The school’s culture contributes to the achievement of equity and excellence, and acceleration of learning. A broad and holistic view of success and achievement is integral to the school’s vision, philosophy and culture. Children are active participants in their education where curiosity, challenge, critical thinking and creativity are valued outcomes. The school promotes the joy of learning.

Leadership is collaborative, promotes ownership and a strong sense of belonging. The school’s vision is clearly articulated among students, staff, parents and the Balmoral School community. Leaders develop clear goals and targets for all learners to achieve valued outcomes. There is a deliberate focus on growing leadership capability at all levels in learning, teaching, managing and governing.

Stewardship is strategic and coherent. The board actively supports the school’s broad curriculum to be inclusive and responsive to learner needs, local contexts and the environment. Trustees ensure that the curriculum enables all students to become confident, connected and active, life-long learners.

The school’s curriculum design draws on research and current educational thinking to meet the learning needs and aspirations of students and parents. It provides students with opportunities to learn, achieve and progress through the breadth and depth of the NZC. Leaders and teachers are exploring ways to promote seamless transition from Te Whāriki, the early childhood curriculum, to the NZC, by delivering a play-based curriculum in children’s first year of school. The use of “Philosophy for Children” continues to be a cornerstone of the school’s curriculum.

Students engage in cognitively challenging and purposeful learning opportunities that relate to real life contexts, issues and experiences. The school’s inquiry learning approach enables students to pursue their own interests and strengths, lead their own learning, and collaborate to make sense of the world.

Evaluation, inquiry and knowledge building are embedded in school systems and practices. Relational trust supports collaboration, risk taking and openness to change. Effective communication supports the sharing of new knowledge to promote improvement and innovation. Leaders and teachers use internal evaluation and inquiry to contribute to evidence based decision making and ongoing improvement.

2.2 What further developments are needed in school processes and practices for achievement of equity and excellence, and acceleration of learning?

Leaders have identified that continuous upskilling of teaching practices and induction of teachers new to the school, are areas for further development. Strong systems and processes are in place to support this development.

Teachers benefit from internal professional learning in te reo Māori. Leaders agree that continued development in learning and using te reo Māori, and increasing teachers’ understanding of te ao Māori, is needed to further build bicultural perspectives in the curriculum.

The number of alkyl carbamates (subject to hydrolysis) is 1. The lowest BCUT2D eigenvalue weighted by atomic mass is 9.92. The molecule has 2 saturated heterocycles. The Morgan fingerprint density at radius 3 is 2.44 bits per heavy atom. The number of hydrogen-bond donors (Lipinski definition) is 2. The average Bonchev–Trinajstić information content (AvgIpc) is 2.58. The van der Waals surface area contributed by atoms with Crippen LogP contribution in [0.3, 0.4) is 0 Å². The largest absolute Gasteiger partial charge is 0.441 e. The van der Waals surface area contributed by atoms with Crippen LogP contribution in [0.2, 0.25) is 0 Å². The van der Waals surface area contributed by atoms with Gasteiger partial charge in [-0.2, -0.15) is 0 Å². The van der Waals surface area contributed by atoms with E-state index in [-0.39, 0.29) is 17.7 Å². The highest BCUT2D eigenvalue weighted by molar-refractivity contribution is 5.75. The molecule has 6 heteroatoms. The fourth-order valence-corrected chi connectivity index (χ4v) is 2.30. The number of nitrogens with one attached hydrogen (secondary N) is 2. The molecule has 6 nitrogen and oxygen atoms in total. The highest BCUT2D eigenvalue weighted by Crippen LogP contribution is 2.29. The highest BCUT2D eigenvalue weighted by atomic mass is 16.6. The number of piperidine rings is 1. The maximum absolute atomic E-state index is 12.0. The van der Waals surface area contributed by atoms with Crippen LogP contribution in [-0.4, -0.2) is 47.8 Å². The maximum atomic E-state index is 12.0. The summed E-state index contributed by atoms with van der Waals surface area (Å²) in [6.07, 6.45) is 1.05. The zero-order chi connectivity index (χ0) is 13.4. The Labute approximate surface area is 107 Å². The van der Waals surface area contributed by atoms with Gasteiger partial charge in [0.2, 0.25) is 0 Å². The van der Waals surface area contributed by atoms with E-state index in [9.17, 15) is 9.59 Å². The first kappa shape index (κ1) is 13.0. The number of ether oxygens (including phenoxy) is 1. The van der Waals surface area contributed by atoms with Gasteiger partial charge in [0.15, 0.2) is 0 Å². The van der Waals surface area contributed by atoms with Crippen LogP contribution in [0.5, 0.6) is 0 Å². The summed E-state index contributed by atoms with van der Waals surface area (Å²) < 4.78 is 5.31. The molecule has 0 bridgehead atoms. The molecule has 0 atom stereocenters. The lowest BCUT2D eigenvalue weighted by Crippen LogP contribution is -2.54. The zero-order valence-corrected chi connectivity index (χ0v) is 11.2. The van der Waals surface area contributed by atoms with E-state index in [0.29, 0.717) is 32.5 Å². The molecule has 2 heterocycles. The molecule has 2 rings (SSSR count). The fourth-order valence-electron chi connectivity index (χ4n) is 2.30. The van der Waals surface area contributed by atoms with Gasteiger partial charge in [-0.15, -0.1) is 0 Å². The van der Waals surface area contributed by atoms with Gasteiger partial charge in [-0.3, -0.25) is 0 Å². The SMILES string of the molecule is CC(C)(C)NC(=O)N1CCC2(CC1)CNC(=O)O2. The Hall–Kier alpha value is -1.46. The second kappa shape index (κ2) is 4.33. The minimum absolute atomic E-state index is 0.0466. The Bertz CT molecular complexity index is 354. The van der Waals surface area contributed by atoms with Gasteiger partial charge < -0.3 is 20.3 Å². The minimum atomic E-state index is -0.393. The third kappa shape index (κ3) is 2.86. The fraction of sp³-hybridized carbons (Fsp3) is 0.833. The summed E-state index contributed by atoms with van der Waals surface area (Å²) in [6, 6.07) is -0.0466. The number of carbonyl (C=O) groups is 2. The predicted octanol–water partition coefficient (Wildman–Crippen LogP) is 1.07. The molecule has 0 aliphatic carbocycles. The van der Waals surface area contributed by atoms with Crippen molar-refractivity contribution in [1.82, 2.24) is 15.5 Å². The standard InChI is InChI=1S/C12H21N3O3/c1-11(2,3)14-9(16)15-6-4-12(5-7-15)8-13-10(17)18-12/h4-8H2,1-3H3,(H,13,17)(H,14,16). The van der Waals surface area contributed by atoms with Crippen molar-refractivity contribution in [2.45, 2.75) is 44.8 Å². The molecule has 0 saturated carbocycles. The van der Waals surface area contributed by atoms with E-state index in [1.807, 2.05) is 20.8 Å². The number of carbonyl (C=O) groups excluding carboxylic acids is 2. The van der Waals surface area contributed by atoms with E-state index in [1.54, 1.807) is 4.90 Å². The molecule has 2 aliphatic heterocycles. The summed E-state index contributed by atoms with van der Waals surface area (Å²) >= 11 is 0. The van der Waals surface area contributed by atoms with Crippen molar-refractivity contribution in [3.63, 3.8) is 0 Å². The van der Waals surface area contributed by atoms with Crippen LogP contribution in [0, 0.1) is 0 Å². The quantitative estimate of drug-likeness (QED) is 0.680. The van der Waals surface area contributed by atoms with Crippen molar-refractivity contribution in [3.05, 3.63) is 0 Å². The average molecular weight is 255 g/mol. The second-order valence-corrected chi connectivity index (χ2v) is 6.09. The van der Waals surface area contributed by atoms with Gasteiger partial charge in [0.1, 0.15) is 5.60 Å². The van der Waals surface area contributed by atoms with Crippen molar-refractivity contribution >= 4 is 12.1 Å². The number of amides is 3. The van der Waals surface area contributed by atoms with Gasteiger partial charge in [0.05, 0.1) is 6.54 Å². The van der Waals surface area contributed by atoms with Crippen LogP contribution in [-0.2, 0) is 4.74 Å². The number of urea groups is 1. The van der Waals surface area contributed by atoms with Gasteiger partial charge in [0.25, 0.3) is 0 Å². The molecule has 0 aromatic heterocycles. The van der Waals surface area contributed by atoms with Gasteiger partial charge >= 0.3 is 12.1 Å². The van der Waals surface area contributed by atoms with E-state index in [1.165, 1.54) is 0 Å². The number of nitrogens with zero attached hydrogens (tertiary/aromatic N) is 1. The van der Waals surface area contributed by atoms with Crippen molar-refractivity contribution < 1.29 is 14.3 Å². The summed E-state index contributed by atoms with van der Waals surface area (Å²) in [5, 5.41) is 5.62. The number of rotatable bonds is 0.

3 Board assurance on legal requirements

Before the review, the board and principal of the school completed the ERO Board Assurance Statement and Self-Audit Checklists. In these documents they attested that they had taken all reasonable steps to meet their legislative obligations related to the following:

  • board administration

  • curriculum

  • management of health, safety and welfare

  • personnel management

  • finance

  • asset management.

During the review, ERO checked the following items because they have a potentially high impact on student safety and wellbeing:

  • emotional safety of students (including prevention of bullying and sexual harassment)

  • physical safety of students

  • teacher registration and certification

  • processes for appointing staff

  • stand down, suspension, expulsion and exclusion of students

  • attendance

  • school policies in relation to meeting the requirements of the Vulnerable Children Act 2014.

Provision for international students

The school is a signatory to the Education (Pastoral Care pf International Students) Code of Practice 2016 (the Code) established under section 238F of the Education Act 1989. The school has attested that it complies with all the aspects of the Code.

At the time of the review there were 21 international students attending the school.

Balmoral School provides international students with very good quality pastoral care and education. Students make good progress and achieve well in English language learning.

4 Going forward

Key strengths of the school

For sustained improvement and future learner success, the school can draw on existing strengths in:

  • leadership that is collaborative, grows future leaders and contributes to building a strong sense of belonging in a community

  • stewardship that is strategic, coherent, and resources school initiatives to realise the school’s vision

  • an inclusive, culturally responsive curriculum that is clearly aligned to the intent of the NZC

  • internal evaluation and inquiry that contribute to changes in thinking and practice

  • a culture where children are at the heart and are supported to be leaders of their own learning.

Next steps

Leaders agree that for continued improvement trustees, leaders and teachers should continue to:

  • refine internal evaluation to critically gauge the effectiveness of initiatives and practices and the impact of these on valued student outcomes
  • build teacher confidence and capability in te reo and te ao Māori to ensure biculturalism is more visible in school practices, curriculum, and culture.

ERO’s next external evaluation process and timing

ERO is likely to carry out the next external evaluation in four-to-five years.

Violet Tu’uga Stevenson

Director Review and Improvement Services

Te Tai Raki - Northern Region

20 December 2018

About the school


Mt Eden, Auckland

Ministry of Education profile number


School type

Full Primary (Years 1 to 8)

School roll


Gender composition

Boys 51% Girls 49%

Ethnic composition

Māori                                      4%
Pākehā                                 68%
Chinese                                  9%
Indian                                    8%
Samoan                                 4%
Tongan                                  4%
other ethnic groups                 3%

Students with Ongoing Resourcing Funding (ORS)


Provision of Māori medium education


Review team on site

November 2018

Date of this report

20 December 2018

Most recent ERO report(s)

Education Review February 2014
Education Review August 2009
Education Review August 2006